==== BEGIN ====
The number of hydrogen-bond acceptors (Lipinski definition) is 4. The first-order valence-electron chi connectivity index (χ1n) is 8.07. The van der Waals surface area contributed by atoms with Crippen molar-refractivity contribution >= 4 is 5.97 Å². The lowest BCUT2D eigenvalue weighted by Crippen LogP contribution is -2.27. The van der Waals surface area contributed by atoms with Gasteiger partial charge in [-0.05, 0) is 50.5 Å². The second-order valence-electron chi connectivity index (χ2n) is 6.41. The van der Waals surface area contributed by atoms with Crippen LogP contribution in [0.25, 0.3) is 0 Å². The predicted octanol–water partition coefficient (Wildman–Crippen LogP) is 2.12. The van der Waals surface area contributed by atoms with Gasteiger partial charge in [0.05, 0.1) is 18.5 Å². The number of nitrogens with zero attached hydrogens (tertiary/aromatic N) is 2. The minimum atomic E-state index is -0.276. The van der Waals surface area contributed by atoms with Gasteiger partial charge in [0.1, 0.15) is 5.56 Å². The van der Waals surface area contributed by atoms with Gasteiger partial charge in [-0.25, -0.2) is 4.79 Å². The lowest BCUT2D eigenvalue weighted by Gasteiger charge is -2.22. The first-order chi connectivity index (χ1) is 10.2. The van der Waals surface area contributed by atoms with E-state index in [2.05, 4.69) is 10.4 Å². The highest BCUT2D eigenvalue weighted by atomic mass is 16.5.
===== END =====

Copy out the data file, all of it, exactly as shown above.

The number of hydrogen-bond acceptors (Lipinski definition) is 4. The first-order valence-electron chi connectivity index (χ1n) is 8.07. The van der Waals surface area contributed by atoms with Crippen molar-refractivity contribution >= 4 is 5.97 Å². The lowest BCUT2D eigenvalue weighted by Crippen LogP contribution is -2.27. The van der Waals surface area contributed by atoms with Gasteiger partial charge in [-0.05, 0) is 50.5 Å². The second-order valence-electron chi connectivity index (χ2n) is 6.41. The van der Waals surface area contributed by atoms with Crippen LogP contribution in [0.25, 0.3) is 0 Å². The predicted octanol–water partition coefficient (Wildman–Crippen LogP) is 2.12. The van der Waals surface area contributed by atoms with Gasteiger partial charge in [0.05, 0.1) is 18.5 Å². The number of nitrogens with zero attached hydrogens (tertiary/aromatic N) is 2. The minimum atomic E-state index is -0.276. The van der Waals surface area contributed by atoms with Gasteiger partial charge in [0.1, 0.15) is 5.56 Å². The van der Waals surface area contributed by atoms with Gasteiger partial charge in [-0.25, -0.2) is 4.79 Å². The lowest BCUT2D eigenvalue weighted by Gasteiger charge is -2.22. The first-order chi connectivity index (χ1) is 10.2. The van der Waals surface area contributed by atoms with E-state index in [2.05, 4.69) is 10.4 Å². The highest BCUT2D eigenvalue weighted by atomic mass is 16.5.